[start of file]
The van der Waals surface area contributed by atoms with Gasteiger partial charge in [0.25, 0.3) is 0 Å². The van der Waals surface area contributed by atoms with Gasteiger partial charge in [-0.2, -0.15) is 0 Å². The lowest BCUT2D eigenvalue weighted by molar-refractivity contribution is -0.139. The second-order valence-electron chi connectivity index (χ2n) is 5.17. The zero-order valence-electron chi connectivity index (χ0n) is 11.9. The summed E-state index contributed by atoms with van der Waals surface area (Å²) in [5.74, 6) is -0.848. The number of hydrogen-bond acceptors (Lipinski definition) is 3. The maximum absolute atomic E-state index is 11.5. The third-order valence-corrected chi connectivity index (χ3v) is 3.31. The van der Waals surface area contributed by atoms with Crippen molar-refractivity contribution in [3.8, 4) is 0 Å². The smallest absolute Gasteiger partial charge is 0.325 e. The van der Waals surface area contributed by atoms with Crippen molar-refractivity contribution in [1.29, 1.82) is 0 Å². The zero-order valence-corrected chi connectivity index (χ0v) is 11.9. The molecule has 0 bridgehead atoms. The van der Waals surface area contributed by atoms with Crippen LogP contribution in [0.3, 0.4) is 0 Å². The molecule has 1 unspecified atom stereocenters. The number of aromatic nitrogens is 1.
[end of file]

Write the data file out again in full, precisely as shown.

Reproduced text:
The van der Waals surface area contributed by atoms with Gasteiger partial charge in [0.25, 0.3) is 0 Å². The van der Waals surface area contributed by atoms with Gasteiger partial charge in [-0.2, -0.15) is 0 Å². The lowest BCUT2D eigenvalue weighted by molar-refractivity contribution is -0.139. The second-order valence-electron chi connectivity index (χ2n) is 5.17. The zero-order valence-electron chi connectivity index (χ0n) is 11.9. The summed E-state index contributed by atoms with van der Waals surface area (Å²) in [5.74, 6) is -0.848. The number of hydrogen-bond acceptors (Lipinski definition) is 3. The maximum absolute atomic E-state index is 11.5. The third-order valence-corrected chi connectivity index (χ3v) is 3.31. The van der Waals surface area contributed by atoms with Crippen molar-refractivity contribution in [3.8, 4) is 0 Å². The smallest absolute Gasteiger partial charge is 0.325 e. The van der Waals surface area contributed by atoms with Crippen molar-refractivity contribution in [1.29, 1.82) is 0 Å². The zero-order valence-corrected chi connectivity index (χ0v) is 11.9. The molecule has 0 bridgehead atoms. The van der Waals surface area contributed by atoms with Crippen LogP contribution in [0.3, 0.4) is 0 Å². The molecule has 1 unspecified atom stereocenters. The number of aromatic nitrogens is 1.